This research project is in progress. PCORI will post the research findings on this page within 90 days after the results are final.
What is the research about?
People who are transgender have a gender identity that differs from the male or female sex assigned to them at birth. Some transgender people get gender-affirming therapies to change their bodies to match their gender identity. For example, some people may get surgery; others take hormones such as estrogen or testosterone. Gender-affirming therapies have been shown to improve psychological functioning and quality of life for transgender adults.
In the United States, transgender adults have higher rates of HIV compared with other adults. HIV weakens the body’s immune system and makes it hard for the body to fight off infections. Proper medical care can control HIV, although there is no cure. People who are at risk for HIV can take medicine to prevent HIV infection.
In this study, the research team wants to learn whether and how gender-affirming therapies affect HIV-related health outcomes for transgender adults.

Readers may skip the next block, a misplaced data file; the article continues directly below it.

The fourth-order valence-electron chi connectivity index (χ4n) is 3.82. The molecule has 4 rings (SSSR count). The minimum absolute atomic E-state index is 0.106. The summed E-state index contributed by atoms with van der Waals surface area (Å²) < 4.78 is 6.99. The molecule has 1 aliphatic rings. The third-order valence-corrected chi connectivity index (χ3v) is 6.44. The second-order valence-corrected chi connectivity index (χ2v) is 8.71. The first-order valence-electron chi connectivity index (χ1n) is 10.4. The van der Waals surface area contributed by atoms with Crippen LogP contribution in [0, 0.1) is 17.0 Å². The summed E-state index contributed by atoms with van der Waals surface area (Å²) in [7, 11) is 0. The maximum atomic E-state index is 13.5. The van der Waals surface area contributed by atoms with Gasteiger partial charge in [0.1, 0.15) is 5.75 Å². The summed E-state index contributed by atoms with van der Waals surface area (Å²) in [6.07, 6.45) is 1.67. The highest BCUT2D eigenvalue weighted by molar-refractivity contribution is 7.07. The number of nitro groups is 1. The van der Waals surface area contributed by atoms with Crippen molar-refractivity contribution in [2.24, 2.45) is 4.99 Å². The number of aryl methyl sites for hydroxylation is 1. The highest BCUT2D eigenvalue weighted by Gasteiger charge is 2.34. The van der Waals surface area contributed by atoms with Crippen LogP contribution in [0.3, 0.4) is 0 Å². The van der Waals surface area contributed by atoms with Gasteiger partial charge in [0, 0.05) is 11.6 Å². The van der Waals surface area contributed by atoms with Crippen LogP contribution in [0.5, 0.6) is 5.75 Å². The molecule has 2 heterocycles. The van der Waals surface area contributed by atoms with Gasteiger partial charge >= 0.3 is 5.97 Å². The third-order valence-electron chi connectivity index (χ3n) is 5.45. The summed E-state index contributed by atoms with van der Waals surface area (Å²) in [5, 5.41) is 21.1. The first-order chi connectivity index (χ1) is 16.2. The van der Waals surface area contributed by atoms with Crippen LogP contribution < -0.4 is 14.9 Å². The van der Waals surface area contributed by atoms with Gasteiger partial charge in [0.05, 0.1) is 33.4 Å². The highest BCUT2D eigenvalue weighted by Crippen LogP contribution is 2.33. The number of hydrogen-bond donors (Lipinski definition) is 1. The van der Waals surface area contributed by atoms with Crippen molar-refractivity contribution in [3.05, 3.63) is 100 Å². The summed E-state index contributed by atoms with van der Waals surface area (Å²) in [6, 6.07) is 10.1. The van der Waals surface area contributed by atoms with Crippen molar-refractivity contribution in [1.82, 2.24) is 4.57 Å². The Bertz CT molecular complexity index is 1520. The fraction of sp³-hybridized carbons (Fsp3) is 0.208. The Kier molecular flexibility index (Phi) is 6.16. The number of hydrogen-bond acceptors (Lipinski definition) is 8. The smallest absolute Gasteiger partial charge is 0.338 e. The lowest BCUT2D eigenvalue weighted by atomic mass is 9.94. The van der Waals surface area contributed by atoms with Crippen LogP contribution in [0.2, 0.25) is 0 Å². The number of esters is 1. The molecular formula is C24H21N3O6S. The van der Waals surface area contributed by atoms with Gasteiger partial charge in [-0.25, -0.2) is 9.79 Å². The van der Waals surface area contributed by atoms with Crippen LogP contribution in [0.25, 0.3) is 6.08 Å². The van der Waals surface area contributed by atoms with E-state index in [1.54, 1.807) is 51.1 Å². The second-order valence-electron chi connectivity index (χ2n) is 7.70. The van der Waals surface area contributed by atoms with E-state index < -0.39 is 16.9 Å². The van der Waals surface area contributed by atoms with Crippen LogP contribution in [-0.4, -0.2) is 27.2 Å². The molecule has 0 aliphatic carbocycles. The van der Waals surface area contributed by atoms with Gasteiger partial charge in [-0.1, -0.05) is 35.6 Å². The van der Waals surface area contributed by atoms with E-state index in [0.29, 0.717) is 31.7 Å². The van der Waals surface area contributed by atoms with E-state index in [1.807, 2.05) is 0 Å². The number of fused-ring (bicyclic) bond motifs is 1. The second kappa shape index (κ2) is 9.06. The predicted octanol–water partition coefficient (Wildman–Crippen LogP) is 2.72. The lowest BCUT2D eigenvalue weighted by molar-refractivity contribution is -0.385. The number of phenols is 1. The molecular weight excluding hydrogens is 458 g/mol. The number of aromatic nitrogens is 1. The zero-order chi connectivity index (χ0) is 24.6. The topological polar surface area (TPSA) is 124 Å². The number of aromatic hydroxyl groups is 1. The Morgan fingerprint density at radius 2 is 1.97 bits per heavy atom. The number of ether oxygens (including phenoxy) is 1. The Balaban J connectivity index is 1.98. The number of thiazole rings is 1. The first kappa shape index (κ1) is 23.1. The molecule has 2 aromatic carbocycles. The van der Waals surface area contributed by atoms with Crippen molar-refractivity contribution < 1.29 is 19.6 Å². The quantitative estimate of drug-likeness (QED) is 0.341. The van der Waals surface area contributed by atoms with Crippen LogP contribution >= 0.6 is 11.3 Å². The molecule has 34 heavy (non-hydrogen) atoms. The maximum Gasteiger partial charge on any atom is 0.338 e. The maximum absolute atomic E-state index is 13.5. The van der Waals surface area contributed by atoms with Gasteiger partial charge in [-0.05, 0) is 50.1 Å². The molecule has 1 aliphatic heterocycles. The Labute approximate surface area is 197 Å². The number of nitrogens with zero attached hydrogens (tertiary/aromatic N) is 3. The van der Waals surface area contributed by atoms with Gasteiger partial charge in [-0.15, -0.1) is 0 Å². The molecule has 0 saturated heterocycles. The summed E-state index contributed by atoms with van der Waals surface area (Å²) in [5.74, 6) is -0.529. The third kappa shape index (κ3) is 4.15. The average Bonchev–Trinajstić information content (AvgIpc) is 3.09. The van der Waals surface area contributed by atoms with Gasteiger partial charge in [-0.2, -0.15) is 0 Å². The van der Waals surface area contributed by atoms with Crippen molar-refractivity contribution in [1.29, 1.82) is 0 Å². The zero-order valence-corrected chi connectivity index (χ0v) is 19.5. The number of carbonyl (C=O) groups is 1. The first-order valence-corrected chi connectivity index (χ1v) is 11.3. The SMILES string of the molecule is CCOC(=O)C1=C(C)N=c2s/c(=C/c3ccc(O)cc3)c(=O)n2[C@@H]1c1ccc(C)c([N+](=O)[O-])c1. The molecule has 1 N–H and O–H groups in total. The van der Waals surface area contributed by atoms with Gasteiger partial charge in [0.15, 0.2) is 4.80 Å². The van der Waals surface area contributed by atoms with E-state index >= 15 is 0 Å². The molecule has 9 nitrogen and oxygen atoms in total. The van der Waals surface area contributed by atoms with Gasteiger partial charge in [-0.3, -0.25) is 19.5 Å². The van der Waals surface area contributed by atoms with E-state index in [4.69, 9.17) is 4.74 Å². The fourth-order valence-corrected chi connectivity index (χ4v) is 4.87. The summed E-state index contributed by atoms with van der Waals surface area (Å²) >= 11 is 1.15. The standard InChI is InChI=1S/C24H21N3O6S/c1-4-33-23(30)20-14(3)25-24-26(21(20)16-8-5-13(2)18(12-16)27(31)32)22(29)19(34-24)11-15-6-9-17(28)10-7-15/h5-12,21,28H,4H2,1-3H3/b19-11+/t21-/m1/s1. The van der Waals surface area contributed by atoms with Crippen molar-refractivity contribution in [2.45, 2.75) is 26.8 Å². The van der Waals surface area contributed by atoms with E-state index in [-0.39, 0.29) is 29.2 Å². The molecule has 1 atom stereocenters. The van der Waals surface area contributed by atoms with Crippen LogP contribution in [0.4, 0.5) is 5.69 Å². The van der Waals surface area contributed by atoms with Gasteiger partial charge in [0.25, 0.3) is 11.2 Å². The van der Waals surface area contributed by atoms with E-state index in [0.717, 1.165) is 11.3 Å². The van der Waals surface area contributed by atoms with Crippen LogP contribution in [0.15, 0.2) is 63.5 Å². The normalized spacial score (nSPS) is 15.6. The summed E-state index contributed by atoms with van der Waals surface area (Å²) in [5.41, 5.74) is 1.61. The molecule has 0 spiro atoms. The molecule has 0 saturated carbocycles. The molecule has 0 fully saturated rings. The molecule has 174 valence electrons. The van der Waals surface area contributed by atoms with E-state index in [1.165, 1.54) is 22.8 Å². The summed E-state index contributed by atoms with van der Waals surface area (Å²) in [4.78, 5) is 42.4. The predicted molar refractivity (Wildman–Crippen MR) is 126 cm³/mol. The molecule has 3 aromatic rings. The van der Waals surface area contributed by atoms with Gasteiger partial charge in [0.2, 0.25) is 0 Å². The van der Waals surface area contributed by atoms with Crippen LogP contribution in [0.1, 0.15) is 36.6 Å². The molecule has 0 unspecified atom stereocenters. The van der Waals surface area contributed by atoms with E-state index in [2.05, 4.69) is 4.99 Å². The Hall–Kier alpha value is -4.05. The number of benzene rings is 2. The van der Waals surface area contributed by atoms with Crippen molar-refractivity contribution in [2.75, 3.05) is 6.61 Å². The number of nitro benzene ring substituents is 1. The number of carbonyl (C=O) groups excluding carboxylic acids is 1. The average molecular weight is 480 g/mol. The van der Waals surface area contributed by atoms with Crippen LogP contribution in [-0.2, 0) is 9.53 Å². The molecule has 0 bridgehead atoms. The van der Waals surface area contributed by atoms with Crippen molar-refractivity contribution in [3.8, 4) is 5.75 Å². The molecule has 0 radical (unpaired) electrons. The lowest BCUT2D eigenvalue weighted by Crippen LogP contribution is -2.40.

Who can this research help?
Clinicians who care for transgender adults can use results from this study when considering ways to help prevent or manage HIV.
What is the research team doing?
The research team is recruiting 4,500 transgender adults from two health clinics, one in Boston and the other in New York City.
The research team is tracking health records for transgender patients who do or don’t receive gender-affirming therapies over one year. They are comparing records at the start and end of the year to see
- Whether patients living with HIV take medicine that controls the amount of HIV in their bodies
- Whether patients without HIV take medicines to reduce their chances of getting HIV
- Patients’ risk of getting HIV
At the start of the study and again 6 and 12 months later, patients are filling out surveys about their psychological functioning, health-related quality of life, and experiences with gender-affirming therapies. The questions include whether the patients have had gender-affirming therapies, how satisfied they are with these therapies, if the therapies have met their needs, and if they would like to get more of these therapies in the future. The surveys also ask what made it easy or hard to get gender-affirming therapies.
Transgender people are working as part of the research team to plan and guide the study. The team includes staff from the Center of Excellence for Transgender Health and the National LGBT Health Education Center. A community advisory board and a scientific advisory board are also helping the research team.